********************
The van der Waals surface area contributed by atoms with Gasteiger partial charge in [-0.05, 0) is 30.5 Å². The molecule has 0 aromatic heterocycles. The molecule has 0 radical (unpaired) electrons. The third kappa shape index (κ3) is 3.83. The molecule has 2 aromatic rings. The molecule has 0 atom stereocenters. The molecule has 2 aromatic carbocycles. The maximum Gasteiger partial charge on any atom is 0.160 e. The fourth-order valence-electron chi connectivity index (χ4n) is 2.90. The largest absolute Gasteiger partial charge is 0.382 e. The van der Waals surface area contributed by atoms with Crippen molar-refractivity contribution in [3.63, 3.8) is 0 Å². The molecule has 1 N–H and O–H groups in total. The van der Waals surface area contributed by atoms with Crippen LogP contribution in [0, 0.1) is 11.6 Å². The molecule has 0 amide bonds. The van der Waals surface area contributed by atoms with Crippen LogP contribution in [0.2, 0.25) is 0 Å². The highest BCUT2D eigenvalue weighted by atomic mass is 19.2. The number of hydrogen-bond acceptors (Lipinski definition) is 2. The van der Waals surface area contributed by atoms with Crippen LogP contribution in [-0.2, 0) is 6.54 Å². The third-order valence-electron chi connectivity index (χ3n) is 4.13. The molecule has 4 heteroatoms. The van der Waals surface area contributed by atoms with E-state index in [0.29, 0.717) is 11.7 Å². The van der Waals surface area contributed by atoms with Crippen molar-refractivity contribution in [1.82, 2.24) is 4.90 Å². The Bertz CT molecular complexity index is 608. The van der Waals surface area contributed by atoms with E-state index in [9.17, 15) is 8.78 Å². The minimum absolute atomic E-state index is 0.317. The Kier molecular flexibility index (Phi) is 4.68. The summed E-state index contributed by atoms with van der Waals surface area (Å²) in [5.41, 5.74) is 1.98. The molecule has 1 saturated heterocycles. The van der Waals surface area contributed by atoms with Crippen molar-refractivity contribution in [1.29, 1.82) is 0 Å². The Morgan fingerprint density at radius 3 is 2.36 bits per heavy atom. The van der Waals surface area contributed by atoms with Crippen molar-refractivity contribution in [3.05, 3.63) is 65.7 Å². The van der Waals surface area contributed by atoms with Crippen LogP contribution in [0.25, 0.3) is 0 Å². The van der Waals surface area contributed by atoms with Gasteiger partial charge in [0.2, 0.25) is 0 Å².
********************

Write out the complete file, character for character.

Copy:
The van der Waals surface area contributed by atoms with Gasteiger partial charge in [-0.05, 0) is 30.5 Å². The molecule has 0 aromatic heterocycles. The molecule has 0 radical (unpaired) electrons. The third kappa shape index (κ3) is 3.83. The molecule has 2 aromatic rings. The molecule has 0 atom stereocenters. The molecule has 2 aromatic carbocycles. The maximum Gasteiger partial charge on any atom is 0.160 e. The fourth-order valence-electron chi connectivity index (χ4n) is 2.90. The largest absolute Gasteiger partial charge is 0.382 e. The van der Waals surface area contributed by atoms with Crippen molar-refractivity contribution in [3.63, 3.8) is 0 Å². The molecule has 1 N–H and O–H groups in total. The van der Waals surface area contributed by atoms with Crippen LogP contribution in [0, 0.1) is 11.6 Å². The molecule has 0 amide bonds. The van der Waals surface area contributed by atoms with Crippen LogP contribution in [0.2, 0.25) is 0 Å². The highest BCUT2D eigenvalue weighted by atomic mass is 19.2. The number of hydrogen-bond acceptors (Lipinski definition) is 2. The van der Waals surface area contributed by atoms with Crippen LogP contribution in [-0.2, 0) is 6.54 Å². The third-order valence-electron chi connectivity index (χ3n) is 4.13. The molecule has 4 heteroatoms. The van der Waals surface area contributed by atoms with E-state index in [0.29, 0.717) is 11.7 Å². The van der Waals surface area contributed by atoms with Crippen molar-refractivity contribution in [1.82, 2.24) is 4.90 Å². The Bertz CT molecular complexity index is 608. The van der Waals surface area contributed by atoms with E-state index in [9.17, 15) is 8.78 Å². The minimum absolute atomic E-state index is 0.317. The Kier molecular flexibility index (Phi) is 4.68. The summed E-state index contributed by atoms with van der Waals surface area (Å²) in [5.41, 5.74) is 1.98. The molecule has 1 saturated heterocycles. The van der Waals surface area contributed by atoms with Crippen molar-refractivity contribution in [1.29, 1.82) is 0 Å². The Morgan fingerprint density at radius 3 is 2.36 bits per heavy atom. The van der Waals surface area contributed by atoms with Crippen molar-refractivity contribution in [3.05, 3.63) is 65.7 Å². The van der Waals surface area contributed by atoms with Crippen LogP contribution in [0.25, 0.3) is 0 Å². The van der Waals surface area contributed by atoms with Gasteiger partial charge in [0.2, 0.25) is 0 Å².